What is Open Interest?
Open interest is a term associated with derivatives trading markets such as futures and options. Open interest indicates the amount of active contracts at a given time. It is important to note that futures contracts are derivatives where two parties decide to sell or purchase an underlying asset at a predetermined price on a specified future date.
In this instance, open interest refers to the total number of active contracts that are traded within a specified time bracket.
Investors can use open interest as a metric to measure the market sentiment and access the upcoming futures price tangent. The main idea regarding this concept is that it reveals more information regarding the general activity of markets as well as probable future moves.
When the open interest metric is falling, it may point towards a deteriorating price trend. On the other hand, an inclining open interest shows rising market interest and potential of long-term price appreciation.
The Implications of Open Market on Market Direction
Investors can understand market direction by analyzing the open interest. At the same time, traders can collect useful information regarding future price movements for both bullish and bearish trends.
In this way, open interest with price point appreciation is a strong trend and indicative of an upcoming rising momentum. This means that bulls are dominant and the price of the underlying asset is expected to increase.
Such a scenario also improves general market sentiment and shows a greater consensus among all market participants. In contrast, a bearish movement takes place when open interest continues to increase despite price decline.
Such a situation stipulates downward value depreciation. At the same time, such an alignment also confirms increasing selling pressure and agreement among investors moving to the negative territory. Open interest is useful to identify trend reversals.
Trading Volume Vs Open Interest
Trading volume and open interest are two important trading market metrics that help investors. Here are some similarities and differences between the two analytical methods:
Trading volume is one of the most popular metrics that is used to understand the price momentum of a given asset. Trading volume is the total number of active market participants or investment activity taking place within a defined time bracket. It means that trading volume is the difference of total purchases and total sales of a given asset class within a defined time duration.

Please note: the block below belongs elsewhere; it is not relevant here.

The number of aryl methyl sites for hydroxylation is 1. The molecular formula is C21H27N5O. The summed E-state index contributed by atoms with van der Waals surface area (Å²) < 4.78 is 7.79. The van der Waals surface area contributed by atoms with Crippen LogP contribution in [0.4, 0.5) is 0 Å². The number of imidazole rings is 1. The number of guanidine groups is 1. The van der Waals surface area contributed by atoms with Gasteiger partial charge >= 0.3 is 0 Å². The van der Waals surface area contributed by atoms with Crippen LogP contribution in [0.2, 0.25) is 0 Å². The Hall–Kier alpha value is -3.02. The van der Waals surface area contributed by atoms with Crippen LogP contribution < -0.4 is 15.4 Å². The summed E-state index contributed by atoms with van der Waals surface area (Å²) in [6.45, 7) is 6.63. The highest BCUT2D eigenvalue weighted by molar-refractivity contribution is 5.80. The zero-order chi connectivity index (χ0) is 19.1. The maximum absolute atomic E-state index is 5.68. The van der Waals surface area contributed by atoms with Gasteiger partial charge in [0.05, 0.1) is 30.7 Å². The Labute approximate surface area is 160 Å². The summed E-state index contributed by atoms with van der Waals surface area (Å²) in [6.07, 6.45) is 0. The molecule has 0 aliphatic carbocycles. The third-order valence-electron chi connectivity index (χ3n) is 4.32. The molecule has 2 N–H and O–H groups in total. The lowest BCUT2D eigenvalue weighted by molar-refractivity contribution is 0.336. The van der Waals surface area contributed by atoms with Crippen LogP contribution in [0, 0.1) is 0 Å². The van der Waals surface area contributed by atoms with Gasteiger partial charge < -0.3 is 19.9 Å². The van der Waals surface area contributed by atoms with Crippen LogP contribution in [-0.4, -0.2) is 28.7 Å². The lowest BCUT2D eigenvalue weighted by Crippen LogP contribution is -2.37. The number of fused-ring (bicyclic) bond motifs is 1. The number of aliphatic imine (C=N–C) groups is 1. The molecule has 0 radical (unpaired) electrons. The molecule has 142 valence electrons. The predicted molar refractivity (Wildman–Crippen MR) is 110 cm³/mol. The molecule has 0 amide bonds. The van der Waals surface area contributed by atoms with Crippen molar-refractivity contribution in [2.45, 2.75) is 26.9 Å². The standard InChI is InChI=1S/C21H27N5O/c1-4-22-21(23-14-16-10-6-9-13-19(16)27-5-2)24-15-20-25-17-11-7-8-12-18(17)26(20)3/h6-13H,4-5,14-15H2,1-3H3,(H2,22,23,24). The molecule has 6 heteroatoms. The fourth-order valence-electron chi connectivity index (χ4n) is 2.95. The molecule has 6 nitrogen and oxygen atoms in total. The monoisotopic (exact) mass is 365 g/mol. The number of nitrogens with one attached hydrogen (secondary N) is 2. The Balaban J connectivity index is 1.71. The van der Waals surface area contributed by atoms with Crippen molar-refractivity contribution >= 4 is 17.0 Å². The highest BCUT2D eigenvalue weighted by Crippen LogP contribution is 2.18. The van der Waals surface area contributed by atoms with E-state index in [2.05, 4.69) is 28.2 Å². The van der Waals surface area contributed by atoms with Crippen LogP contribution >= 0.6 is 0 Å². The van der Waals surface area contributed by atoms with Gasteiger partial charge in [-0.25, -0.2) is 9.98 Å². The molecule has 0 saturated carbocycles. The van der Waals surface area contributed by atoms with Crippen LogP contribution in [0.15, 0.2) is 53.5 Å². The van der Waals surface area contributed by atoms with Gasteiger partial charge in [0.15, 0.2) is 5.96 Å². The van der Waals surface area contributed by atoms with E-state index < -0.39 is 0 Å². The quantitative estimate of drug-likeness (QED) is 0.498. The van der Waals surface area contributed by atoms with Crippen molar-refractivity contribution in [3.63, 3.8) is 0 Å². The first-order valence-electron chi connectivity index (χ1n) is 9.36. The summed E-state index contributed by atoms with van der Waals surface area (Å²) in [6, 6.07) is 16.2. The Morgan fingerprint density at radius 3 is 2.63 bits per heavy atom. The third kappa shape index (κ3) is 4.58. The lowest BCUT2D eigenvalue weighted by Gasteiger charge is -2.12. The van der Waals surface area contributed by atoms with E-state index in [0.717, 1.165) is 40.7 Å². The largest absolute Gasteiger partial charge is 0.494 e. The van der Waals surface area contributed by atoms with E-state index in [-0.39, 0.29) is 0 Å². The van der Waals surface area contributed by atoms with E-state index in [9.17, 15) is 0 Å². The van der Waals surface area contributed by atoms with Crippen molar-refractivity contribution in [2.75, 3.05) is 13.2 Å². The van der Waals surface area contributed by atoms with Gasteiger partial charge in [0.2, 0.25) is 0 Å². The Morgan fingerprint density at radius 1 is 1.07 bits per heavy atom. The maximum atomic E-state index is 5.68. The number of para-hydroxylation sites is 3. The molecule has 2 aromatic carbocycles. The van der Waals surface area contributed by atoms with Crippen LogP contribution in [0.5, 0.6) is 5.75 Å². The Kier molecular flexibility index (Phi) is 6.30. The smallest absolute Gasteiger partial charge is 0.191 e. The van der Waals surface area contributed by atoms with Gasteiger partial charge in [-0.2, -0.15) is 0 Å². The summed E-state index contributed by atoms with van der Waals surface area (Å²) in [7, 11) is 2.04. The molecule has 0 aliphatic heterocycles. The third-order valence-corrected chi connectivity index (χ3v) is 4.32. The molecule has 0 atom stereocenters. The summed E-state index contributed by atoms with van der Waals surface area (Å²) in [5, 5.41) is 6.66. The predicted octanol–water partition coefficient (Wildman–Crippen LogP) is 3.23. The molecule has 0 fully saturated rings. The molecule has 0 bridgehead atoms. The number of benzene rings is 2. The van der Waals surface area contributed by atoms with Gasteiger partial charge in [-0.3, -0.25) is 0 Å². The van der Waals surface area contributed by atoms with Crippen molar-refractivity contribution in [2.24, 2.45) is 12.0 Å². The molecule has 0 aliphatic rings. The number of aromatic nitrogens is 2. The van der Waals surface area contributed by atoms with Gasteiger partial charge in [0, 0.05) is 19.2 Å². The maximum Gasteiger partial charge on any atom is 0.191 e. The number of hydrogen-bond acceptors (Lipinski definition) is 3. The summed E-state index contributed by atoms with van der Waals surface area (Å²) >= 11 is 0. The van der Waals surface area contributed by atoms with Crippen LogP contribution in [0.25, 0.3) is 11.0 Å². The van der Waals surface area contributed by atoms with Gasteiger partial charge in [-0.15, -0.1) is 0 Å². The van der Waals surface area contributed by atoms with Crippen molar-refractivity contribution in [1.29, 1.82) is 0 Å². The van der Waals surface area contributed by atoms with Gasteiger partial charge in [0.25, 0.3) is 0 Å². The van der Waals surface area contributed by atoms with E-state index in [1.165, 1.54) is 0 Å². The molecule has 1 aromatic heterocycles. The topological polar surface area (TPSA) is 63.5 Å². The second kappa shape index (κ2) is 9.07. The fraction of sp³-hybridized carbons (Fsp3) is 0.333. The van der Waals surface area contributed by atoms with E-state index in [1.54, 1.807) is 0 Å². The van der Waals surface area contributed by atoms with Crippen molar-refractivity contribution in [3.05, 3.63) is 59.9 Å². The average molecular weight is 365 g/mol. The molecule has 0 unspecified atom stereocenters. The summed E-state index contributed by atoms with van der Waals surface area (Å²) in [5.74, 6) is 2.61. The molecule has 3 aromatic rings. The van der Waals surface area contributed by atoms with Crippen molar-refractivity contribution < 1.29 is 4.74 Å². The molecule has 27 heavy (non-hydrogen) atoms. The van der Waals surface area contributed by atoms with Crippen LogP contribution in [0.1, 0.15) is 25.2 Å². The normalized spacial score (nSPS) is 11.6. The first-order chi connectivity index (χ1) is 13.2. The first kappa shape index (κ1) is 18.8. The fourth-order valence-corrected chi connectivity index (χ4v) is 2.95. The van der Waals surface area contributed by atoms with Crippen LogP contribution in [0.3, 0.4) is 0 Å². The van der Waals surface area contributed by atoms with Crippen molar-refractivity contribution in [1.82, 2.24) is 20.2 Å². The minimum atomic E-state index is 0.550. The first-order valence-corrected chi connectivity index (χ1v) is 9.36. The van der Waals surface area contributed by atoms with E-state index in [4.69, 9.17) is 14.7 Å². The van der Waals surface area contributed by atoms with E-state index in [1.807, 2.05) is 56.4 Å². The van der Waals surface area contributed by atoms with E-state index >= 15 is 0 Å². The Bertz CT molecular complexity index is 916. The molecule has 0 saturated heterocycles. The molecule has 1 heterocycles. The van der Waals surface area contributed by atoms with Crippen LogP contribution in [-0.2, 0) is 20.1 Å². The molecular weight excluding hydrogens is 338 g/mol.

However, open interest measures the total number of outstanding contracts that have not been redeemed by investors after the deadline. In this manner, the open interest for a derivative contract represents the obligation of investors for an underlying asset.
Trading volume is applied to both spot prices and derivative contract trading to measure the total number of purchases and sales for a specified asset. On the other hand, open interest is a metric that is only applicable to derivative contracts namely futures and options for an underlying asset.
Trading volume is concerned with the immediate market activity whereas open interest is based on an on-going commitment such that it encompasses the upcoming date for the derivatives contract completion.
Trading volume is often used by traders to make sense of short-term price movement. On the other side, open interest is most popular among investors who have a long-term perspective.
Trading volume deals with the total quantity of trades for a given duration. Meanwhile, open interest is concerned with the total number of derivatives contracts.
For spot market analysis, the trading volume metric does not account for new or existing reserves. But for derivative contracts analysis, it takes the available liquidity and market immediacy into account. However, open interest considers contracts that are not closed after delivery or offset with a counter deal.
Trading volume is most effective to quantify intraday trading statistics whereas open interest makes sense of market participant commitments.
Open interest is one of the best metrics to identify trend divergence, trend reversal, and determine future market direction. However, it has some limitations such as unaccounted disclosure, price volatility, and underrepresentation of institutional positions.